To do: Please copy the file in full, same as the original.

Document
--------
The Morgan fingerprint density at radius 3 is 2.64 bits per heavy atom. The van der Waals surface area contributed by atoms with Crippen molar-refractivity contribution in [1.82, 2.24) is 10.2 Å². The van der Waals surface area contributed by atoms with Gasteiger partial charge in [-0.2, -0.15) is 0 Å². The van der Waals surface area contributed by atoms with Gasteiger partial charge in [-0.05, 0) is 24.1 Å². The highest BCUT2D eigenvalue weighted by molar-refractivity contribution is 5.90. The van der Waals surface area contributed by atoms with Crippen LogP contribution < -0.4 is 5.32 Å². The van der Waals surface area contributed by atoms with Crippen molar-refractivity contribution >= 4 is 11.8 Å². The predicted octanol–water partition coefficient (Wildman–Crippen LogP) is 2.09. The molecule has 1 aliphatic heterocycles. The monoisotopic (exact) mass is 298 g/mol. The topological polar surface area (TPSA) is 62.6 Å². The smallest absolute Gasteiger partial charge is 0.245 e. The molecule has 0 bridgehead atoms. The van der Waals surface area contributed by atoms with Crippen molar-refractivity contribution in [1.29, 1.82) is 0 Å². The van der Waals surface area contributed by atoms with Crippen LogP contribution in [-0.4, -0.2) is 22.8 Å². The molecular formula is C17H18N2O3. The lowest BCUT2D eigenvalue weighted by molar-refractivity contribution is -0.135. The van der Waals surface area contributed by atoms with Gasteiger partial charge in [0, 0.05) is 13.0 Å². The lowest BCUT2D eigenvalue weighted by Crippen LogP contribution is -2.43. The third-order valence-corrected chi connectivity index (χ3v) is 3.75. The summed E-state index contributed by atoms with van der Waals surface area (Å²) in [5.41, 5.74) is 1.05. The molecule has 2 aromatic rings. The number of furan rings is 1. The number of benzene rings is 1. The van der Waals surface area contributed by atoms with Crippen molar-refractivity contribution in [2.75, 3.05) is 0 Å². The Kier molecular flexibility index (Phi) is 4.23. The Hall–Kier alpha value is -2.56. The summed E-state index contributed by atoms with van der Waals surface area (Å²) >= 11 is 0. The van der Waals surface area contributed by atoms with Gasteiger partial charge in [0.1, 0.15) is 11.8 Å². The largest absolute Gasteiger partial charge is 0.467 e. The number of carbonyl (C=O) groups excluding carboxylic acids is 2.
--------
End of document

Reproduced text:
The Morgan fingerprint density at radius 3 is 2.64 bits per heavy atom. The van der Waals surface area contributed by atoms with Crippen molar-refractivity contribution in [1.82, 2.24) is 10.2 Å². The van der Waals surface area contributed by atoms with Gasteiger partial charge in [-0.2, -0.15) is 0 Å². The van der Waals surface area contributed by atoms with Gasteiger partial charge in [-0.05, 0) is 24.1 Å². The highest BCUT2D eigenvalue weighted by molar-refractivity contribution is 5.90. The van der Waals surface area contributed by atoms with Crippen LogP contribution < -0.4 is 5.32 Å². The van der Waals surface area contributed by atoms with Crippen molar-refractivity contribution >= 4 is 11.8 Å². The predicted octanol–water partition coefficient (Wildman–Crippen LogP) is 2.09. The molecule has 1 aliphatic heterocycles. The monoisotopic (exact) mass is 298 g/mol. The topological polar surface area (TPSA) is 62.6 Å². The smallest absolute Gasteiger partial charge is 0.245 e. The molecule has 0 bridgehead atoms. The van der Waals surface area contributed by atoms with Crippen molar-refractivity contribution in [1.29, 1.82) is 0 Å². The van der Waals surface area contributed by atoms with Crippen LogP contribution in [-0.4, -0.2) is 22.8 Å². The molecular formula is C17H18N2O3. The lowest BCUT2D eigenvalue weighted by molar-refractivity contribution is -0.135. The van der Waals surface area contributed by atoms with Gasteiger partial charge in [0, 0.05) is 13.0 Å². The lowest BCUT2D eigenvalue weighted by Crippen LogP contribution is -2.43. The third-order valence-corrected chi connectivity index (χ3v) is 3.75. The summed E-state index contributed by atoms with van der Waals surface area (Å²) in [5.41, 5.74) is 1.05. The molecule has 2 aromatic rings. The number of furan rings is 1. The number of benzene rings is 1. The van der Waals surface area contributed by atoms with Crippen molar-refractivity contribution in [2.75, 3.05) is 0 Å². The Kier molecular flexibility index (Phi) is 4.23. The Hall–Kier alpha value is -2.56. The summed E-state index contributed by atoms with van der Waals surface area (Å²) >= 11 is 0. The van der Waals surface area contributed by atoms with Gasteiger partial charge in [0.1, 0.15) is 11.8 Å². The largest absolute Gasteiger partial charge is 0.467 e. The number of carbonyl (C=O) groups excluding carboxylic acids is 2.